The Unsettling Ignorance of Settler Colonialism In Twilight

Regrettably, my tweenage fascination with Twilight pursued me into teendom and has yet again found me in my 20s. It is frightening to think the saga has repeatedly snared my interests with so little force, but I know I am not alone with my past obsession. Perhaps, the film’s 2008 debut provided many individuals’ solace in the dark days following the financial crash. Indeed, watching sexy vampires on the silver screen might have soothed the scores of people recovering from the subprime mortgage crisis. However, this is all just speculation.

Yet upon rediscovering the franchise this year, my greater understanding of indigenous oppression casted the film in a very different light. It (breaking) dawned on me that both the films and books blatantly ignore the racialised history of the United States. The presentation of Native Americans throughout the series explicitly demonstrates how the White narratives of both Bella and Meyers overlook the oppression Jacob’s Quileute tribe had endured.

This piece will explore how Twilight should be perceived as a postcolonial text. Settler colonialism is deeply embedded and echoed in the plot of the story. Whether this be through the presentation of the Cullens to the misrepresentation of the Quileute tribe. Wolfe (2006) expresses that settler colonialism is a structure, not an event. The forceable elimination of indigenous peoples does not occur within one treaty or timeframe. Instead, it is marked by the continual repression of culture, access to land and entrenched racial hierarchies. One must consider the primary fact of Twilight: The Native American community presented is written by a white woman who owes her wealth to dispossessing the culture of genuine indigenous peoples.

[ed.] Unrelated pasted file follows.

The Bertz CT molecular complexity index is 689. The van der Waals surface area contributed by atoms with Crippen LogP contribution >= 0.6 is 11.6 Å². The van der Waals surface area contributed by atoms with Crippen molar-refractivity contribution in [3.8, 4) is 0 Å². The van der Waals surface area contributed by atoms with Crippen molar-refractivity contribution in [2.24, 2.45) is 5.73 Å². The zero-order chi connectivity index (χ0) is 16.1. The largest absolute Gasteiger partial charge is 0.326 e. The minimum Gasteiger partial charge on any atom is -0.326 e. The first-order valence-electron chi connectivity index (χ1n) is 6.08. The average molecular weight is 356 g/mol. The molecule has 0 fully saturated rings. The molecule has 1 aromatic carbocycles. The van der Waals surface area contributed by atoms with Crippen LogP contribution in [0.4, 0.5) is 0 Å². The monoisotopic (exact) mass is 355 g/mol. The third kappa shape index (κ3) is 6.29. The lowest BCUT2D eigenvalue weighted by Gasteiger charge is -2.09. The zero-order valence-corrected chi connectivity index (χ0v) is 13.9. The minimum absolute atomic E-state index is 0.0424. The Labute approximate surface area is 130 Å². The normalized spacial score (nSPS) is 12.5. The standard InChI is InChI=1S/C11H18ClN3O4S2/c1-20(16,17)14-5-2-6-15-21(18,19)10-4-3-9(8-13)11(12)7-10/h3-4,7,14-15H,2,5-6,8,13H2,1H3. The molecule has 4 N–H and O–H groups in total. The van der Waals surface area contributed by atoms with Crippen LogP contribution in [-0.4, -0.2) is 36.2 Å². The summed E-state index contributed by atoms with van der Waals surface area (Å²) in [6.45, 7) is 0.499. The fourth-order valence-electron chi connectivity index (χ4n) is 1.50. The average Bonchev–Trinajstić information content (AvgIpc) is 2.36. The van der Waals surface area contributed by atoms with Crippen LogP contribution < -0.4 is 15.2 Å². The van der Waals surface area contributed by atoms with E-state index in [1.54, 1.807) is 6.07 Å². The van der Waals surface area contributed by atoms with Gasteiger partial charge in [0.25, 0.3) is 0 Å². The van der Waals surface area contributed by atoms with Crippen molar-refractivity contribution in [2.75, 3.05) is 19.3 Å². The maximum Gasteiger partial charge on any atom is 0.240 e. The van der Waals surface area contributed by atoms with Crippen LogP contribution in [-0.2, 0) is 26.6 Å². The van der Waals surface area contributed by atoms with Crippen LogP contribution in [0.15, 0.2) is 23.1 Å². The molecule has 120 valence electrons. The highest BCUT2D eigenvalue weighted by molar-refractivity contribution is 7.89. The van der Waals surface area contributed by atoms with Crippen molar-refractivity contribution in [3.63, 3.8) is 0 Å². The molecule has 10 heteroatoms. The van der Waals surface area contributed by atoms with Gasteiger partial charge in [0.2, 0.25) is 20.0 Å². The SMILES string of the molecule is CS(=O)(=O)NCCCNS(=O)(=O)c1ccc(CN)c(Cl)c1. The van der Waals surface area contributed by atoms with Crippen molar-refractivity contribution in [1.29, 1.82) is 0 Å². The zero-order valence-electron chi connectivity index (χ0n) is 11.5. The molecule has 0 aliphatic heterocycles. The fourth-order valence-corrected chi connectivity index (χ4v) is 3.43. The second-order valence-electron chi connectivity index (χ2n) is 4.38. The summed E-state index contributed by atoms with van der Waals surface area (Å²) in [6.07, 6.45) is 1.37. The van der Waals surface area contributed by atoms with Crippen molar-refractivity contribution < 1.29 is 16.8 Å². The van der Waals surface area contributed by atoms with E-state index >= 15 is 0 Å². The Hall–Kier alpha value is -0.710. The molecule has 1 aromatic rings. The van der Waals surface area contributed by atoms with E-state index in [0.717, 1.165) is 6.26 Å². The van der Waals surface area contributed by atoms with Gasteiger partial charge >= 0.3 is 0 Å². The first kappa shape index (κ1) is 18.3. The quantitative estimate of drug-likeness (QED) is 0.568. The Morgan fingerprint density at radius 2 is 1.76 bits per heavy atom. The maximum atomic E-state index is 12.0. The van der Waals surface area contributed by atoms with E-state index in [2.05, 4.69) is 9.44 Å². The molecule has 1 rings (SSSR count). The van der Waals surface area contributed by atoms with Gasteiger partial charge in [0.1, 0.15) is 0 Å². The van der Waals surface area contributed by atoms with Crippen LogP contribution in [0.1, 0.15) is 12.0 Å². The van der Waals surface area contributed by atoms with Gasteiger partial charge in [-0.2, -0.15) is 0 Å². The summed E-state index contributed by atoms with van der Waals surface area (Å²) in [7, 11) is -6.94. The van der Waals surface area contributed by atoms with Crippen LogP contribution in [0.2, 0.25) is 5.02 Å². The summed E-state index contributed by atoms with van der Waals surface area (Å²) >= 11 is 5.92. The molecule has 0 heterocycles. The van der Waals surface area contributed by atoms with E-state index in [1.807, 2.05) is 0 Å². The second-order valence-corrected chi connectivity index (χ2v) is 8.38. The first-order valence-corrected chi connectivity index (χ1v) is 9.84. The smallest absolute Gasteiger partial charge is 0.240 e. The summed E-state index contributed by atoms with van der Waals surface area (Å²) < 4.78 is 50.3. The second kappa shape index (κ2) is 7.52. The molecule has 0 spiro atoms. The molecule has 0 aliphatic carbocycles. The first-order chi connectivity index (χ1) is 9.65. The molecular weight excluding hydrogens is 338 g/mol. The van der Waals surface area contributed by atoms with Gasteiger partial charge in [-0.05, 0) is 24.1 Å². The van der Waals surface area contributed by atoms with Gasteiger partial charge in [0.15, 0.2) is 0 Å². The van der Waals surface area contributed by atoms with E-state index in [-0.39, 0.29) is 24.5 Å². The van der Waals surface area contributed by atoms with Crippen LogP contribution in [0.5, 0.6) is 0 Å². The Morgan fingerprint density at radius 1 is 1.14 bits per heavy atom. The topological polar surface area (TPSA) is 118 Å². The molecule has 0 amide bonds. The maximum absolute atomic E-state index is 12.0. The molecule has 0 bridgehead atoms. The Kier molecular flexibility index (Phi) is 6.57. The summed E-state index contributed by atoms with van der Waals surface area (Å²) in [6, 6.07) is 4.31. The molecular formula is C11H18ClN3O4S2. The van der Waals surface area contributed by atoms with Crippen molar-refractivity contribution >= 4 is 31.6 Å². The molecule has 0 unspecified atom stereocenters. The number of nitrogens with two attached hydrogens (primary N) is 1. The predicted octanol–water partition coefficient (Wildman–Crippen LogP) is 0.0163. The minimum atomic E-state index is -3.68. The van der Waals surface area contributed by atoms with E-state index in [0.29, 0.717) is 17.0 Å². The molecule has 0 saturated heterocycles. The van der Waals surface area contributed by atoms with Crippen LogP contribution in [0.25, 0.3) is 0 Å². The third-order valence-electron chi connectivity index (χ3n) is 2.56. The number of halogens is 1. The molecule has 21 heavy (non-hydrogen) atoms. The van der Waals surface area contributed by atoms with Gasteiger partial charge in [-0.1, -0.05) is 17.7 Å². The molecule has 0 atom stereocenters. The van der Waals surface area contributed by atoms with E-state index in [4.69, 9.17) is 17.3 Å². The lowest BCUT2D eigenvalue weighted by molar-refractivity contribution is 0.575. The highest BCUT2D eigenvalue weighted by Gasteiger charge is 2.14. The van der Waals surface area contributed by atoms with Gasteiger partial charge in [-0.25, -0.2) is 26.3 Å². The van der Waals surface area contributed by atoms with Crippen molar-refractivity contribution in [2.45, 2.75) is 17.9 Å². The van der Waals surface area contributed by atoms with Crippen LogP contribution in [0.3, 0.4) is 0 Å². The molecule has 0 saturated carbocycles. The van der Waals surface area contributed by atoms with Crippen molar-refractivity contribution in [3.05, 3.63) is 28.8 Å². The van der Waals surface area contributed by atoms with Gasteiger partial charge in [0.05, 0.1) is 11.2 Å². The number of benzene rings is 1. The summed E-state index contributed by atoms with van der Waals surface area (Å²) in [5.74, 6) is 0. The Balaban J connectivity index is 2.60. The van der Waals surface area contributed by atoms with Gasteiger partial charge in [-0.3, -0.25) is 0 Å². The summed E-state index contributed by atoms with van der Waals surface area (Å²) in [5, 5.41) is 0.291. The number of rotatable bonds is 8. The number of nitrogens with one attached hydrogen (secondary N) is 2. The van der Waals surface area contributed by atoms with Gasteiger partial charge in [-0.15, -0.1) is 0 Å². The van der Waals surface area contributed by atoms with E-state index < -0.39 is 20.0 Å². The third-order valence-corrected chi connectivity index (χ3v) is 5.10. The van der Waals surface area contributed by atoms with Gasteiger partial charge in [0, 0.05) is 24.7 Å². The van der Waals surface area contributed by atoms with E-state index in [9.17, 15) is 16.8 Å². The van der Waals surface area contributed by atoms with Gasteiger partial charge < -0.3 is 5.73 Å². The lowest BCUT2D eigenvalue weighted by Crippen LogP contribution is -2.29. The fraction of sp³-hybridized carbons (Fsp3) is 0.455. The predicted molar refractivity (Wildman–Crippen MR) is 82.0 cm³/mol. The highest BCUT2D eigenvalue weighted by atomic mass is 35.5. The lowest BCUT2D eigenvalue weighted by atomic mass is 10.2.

It is first worth noting that the Native American tribe described in Twilight are based on the actual Quileute community found in Forks, Washington. Quileute Indians have inhabited territory in the Pacific Northwest for thousands of years. Before the arrival of colonists, their land stretched from the Pacific Islands onwards to the start of the Olympic National Forest and the Mt. Olympus glaciers in the north of the state (Pettitt 1950). This expansive territory was a testament to the tribe’s advanced salmon fishing and trading abilities. Complex traditions inherited from Quileute elders ensured that beneficial practices continued to aid the expansion of the tribe. The community still exists on the shores of La Push today.